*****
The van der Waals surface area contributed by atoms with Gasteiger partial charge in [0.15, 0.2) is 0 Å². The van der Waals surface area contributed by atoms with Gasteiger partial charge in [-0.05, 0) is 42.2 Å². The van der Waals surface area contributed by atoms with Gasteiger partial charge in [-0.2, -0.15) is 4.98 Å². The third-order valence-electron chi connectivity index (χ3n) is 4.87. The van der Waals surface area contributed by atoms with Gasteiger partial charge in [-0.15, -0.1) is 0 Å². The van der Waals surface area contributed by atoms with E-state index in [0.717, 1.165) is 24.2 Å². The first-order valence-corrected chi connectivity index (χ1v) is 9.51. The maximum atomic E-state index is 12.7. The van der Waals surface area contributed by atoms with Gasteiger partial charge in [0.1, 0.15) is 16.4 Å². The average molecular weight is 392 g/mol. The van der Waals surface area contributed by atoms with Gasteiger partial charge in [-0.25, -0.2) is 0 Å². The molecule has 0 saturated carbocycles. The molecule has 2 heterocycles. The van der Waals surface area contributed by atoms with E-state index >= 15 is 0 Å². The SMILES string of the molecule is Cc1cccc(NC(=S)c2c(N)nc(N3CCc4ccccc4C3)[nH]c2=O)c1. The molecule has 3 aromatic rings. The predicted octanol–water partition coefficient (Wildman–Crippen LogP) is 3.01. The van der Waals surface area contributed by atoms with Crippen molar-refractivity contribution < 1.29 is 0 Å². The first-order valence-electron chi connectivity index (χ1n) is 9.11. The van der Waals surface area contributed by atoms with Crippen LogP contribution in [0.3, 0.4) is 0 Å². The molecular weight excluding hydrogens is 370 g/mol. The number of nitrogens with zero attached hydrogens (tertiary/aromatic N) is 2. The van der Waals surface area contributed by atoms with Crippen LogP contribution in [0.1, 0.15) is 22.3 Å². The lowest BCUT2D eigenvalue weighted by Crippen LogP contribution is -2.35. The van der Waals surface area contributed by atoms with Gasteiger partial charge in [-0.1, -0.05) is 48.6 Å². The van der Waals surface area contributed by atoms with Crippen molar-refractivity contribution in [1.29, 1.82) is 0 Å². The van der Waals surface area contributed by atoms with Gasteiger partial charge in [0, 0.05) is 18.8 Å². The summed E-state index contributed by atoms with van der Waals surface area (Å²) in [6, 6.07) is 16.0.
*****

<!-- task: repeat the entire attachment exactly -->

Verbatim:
The van der Waals surface area contributed by atoms with Gasteiger partial charge in [0.15, 0.2) is 0 Å². The van der Waals surface area contributed by atoms with Gasteiger partial charge in [-0.05, 0) is 42.2 Å². The van der Waals surface area contributed by atoms with Gasteiger partial charge in [-0.2, -0.15) is 4.98 Å². The third-order valence-electron chi connectivity index (χ3n) is 4.87. The van der Waals surface area contributed by atoms with Gasteiger partial charge in [-0.15, -0.1) is 0 Å². The van der Waals surface area contributed by atoms with E-state index in [0.717, 1.165) is 24.2 Å². The first-order valence-corrected chi connectivity index (χ1v) is 9.51. The maximum atomic E-state index is 12.7. The van der Waals surface area contributed by atoms with Gasteiger partial charge in [0.1, 0.15) is 16.4 Å². The average molecular weight is 392 g/mol. The van der Waals surface area contributed by atoms with Gasteiger partial charge in [-0.25, -0.2) is 0 Å². The molecule has 0 saturated carbocycles. The molecule has 2 heterocycles. The van der Waals surface area contributed by atoms with E-state index >= 15 is 0 Å². The SMILES string of the molecule is Cc1cccc(NC(=S)c2c(N)nc(N3CCc4ccccc4C3)[nH]c2=O)c1. The molecule has 3 aromatic rings. The predicted octanol–water partition coefficient (Wildman–Crippen LogP) is 3.01. The van der Waals surface area contributed by atoms with Crippen molar-refractivity contribution < 1.29 is 0 Å². The first-order valence-electron chi connectivity index (χ1n) is 9.11. The van der Waals surface area contributed by atoms with Crippen LogP contribution in [0.3, 0.4) is 0 Å². The molecular weight excluding hydrogens is 370 g/mol. The number of nitrogens with zero attached hydrogens (tertiary/aromatic N) is 2. The van der Waals surface area contributed by atoms with Crippen LogP contribution in [0.1, 0.15) is 22.3 Å². The lowest BCUT2D eigenvalue weighted by Crippen LogP contribution is -2.35. The van der Waals surface area contributed by atoms with Gasteiger partial charge in [-0.1, -0.05) is 48.6 Å². The van der Waals surface area contributed by atoms with Crippen molar-refractivity contribution in [1.29, 1.82) is 0 Å². The van der Waals surface area contributed by atoms with Gasteiger partial charge in [0, 0.05) is 18.8 Å². The summed E-state index contributed by atoms with van der Waals surface area (Å²) in [6, 6.07) is 16.0.